IoT, An Acronym That Will Define Our Time

IoT, is the Internet of Things.  You may have heard the buzz; people talking about a world in which more and more ‘things’ are connected.

Your car, your garage door, your thermostat, perhaps the feeder for your pet; the options are seemingly limitless.  All controlled by your phone or watch.  The home of the future is here; the world of the future is unfolding before us.  The Internet of Things is here.

The promise is grand; interconnectivity, convenience and information.  Concerns follow, the murmur of which are drowned by the enthusiasm of those who market the products and by the early adopters.

Let’s look a bit deeper.

Our world is largely completely connected.  With the faster broadband speeds that brought cloud services to life, we have relatively reliable and faster cellular speeds; combined, these afford us nearly uninterrupted access to software that can connect and control any number of devices.

Over the last few decades, control mechanisms evolved from mechanical to digital circuitry, leaving only a connection to durable wireless to make them controllable remotely.  Long have we been able to control our TV from the couch, unlock our car doors as we approach . . . why not start the coffee maker from the upstairs bathroom as we brush our teeth in the morning, or as we pull down the driveway after a long day?

Home automation is evolving and is seemingly the natural progression in a world where we tap our phone in a retailer to move money from our account to theirs.  We live in a time where our wristbands measure our vital signs and our physical exertion, communicating with apps on our phones which let us know if there is room in our daily caloric budget for dessert.  These are new and connected times indeed.

Yes, there are two sides to every coin, a downside for every upside.  In the case of IoT, there are expected concerns and somewhat fringe “Orwellian” possibilities.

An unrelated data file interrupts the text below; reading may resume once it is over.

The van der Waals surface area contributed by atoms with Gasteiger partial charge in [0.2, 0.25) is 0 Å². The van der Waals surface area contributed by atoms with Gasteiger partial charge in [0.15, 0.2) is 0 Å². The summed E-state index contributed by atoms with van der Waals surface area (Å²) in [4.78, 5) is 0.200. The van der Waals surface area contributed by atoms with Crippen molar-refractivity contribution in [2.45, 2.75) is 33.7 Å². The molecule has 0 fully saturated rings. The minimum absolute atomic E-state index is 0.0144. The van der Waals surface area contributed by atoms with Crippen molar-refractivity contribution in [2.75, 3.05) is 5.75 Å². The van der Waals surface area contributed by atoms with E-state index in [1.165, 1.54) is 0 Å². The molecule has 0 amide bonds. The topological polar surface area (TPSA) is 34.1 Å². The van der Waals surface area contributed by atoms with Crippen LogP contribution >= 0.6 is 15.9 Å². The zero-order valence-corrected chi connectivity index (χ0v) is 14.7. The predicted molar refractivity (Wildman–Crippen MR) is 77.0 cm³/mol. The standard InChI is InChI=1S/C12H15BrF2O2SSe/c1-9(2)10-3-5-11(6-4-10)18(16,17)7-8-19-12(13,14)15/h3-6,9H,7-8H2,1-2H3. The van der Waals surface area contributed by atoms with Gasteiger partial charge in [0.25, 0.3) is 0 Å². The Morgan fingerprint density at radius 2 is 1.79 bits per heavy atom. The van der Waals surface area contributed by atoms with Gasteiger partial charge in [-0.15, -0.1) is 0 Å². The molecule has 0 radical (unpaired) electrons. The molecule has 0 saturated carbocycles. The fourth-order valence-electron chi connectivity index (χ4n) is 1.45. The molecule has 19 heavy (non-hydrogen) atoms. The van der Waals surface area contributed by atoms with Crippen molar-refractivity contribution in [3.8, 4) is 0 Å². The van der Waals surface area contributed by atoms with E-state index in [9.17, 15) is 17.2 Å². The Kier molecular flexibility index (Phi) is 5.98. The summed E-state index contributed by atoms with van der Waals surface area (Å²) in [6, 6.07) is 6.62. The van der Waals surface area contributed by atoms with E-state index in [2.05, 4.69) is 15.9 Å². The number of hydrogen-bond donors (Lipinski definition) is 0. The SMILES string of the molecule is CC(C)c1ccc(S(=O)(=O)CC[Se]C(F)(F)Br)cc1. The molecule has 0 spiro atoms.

These devices are controlled by software which can be, as software often is, affected by glitches in code and unapplied patches and updates.  Sounds innocuous enough until your electric bill is double because every weekday afternoon, while you’re away, your thermostat runs the air conditioner at full.

Software that is connected to the internet is also susceptible to viruses and hacking; I know, who would hack your HVAC system . . . ask that of Target.  If the bad guys hack your car, could they open your garage door?  Could your thermostat tell them, predictably, that you aren’t home?

For those who read Mr. Orwell, it is not a stretch to consider those cute little driving monitors will stop giving discounts and start raising rates, based upon driving habits.  Let’s hope that legislators never make these a vehicle safety requirement.

It continues to be a brave new world; full of accessibility and ease.  We have a world which is, and will become even more, integrated; adopt it, embrace it, though do it wisely.

– Originally published: The Greater West Chester Chamber of Commerce, Chamber Chatter Magazine, May-June 2016 Issue